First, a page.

After scoring a Top Five hit with "Magic" in 1975, it is incomprehensible that "January," the ultra-catchy single from Pilot's sophomore album, Second Flight, stalled at a measly number 87 in the U.S. The song was much more successful overseas, and the album from which it comes is nearly as good as the group's debut. It's hard to pinpoint exactly what it is about Pilot that inspires such fanaticism among a devoted few, but the unlikely blending of bubblegum pop with prog rock -- replete with sunny hooks, handclaps, ambiguous cliché-ridden lyrics, and stellar musicianship -- is easy to love. "Call Me Round" would have been the perfect follow-up hit had "January" performed better in the U.S., and the lovely and elaborate "Love Is" suggests the ambitious arrangements of late-'60s Beach Boys. Alan Parsons produced this album, and the instrumental "55 North 3 West" veers toward disco while anticipating the music three-fourths of the group would soon help make on the Alan Parsons Project album I Robot a year later. It's a rare treat to hear such accomplished artists apply their abilities to pure pop music. ~
genre: beat, pop
quality: lossless (flac, cue, log, covers, 379 mb)
misc.: compilation of '67-'71
01. Golden Glass 3:01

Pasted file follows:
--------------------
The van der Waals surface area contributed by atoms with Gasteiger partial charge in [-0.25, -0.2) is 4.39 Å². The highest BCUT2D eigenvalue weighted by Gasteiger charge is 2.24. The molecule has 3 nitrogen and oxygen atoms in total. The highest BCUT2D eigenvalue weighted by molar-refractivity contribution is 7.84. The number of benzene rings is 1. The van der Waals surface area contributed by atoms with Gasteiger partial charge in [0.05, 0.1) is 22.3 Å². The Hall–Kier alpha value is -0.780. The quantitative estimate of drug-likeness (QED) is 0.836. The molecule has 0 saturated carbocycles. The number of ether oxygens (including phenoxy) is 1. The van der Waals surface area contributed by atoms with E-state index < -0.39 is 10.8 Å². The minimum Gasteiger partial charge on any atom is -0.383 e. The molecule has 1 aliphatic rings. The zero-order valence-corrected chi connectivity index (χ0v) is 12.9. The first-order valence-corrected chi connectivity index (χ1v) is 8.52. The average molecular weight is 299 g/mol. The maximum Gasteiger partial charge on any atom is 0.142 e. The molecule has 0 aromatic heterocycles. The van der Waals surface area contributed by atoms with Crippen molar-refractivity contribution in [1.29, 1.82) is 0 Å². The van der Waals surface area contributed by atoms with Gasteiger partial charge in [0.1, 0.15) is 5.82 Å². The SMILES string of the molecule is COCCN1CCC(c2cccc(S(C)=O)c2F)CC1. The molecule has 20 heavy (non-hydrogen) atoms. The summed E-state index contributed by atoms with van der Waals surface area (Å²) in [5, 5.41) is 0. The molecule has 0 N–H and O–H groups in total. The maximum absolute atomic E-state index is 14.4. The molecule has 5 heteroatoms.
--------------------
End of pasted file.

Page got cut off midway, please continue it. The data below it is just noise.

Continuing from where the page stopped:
02. Shoot me up to the Moon 2:45
03. Summerwind 2:52
04. Roses for Kathy 2:44
05. Misty Island 2:39
06. Pretty Liza 2:36
07. The Fountain 2:14
08. Some sunny Sunday Morning 2:56
09. On the Road with my Bag 3:35
10. Blue Fire Light 3:38
11. Pictures 2:26
12. The Dream 2:54
13. Keep on 3:10
14. My World 3:21
15. Don't you feel like me? 2:51
16. Good good Donna 3:47
17. Rainy Day 4:02
18. On the Road drinking Wine 2:38
19. Baby Man 4:45
20. Hello my Friend 3:46
genre: psych folk
quality: lossless (flac, cue, log, covers, 250 mb)
By early 1969, the original line-up of Pearls Before Swine - which had only ever performed in the studio, never live - was disintegrating around its leader and mainstay, singer and songwriter Tom Rapp. Original members Lane Lederer and Roger Crissinger had left, and Rapp had married Dutch traveller Elisabeth (surname unrecorded), whom he had met in New York when recording the album Balaklava. Original member Wayne Harley remained in the group, but left shortly after These Things Too was recorded.
The group had now left ESP-Disk and joined Reprise, a major label, and Rapp and producer Richard Alderson recruited studio musicians to play on the album. Chief among these was Jim Fairs, formerly of garage band The Cryan' Shames, who acted as co-producer and arranger as well as musician. Other musicians included violinist Richard Greene, later of Seatrain, and jazz drummer Grady Tate. These Things Too has been described as Rapp's "dreamy" album, and it is generally less well regarded by critics than the albums which immediately preceded and followed it, Balaklava (1968) and The Use of Ashes (1970). Rapp stated that it was the first Pearls Before Swine album which reflected drug use in the writing of the songs.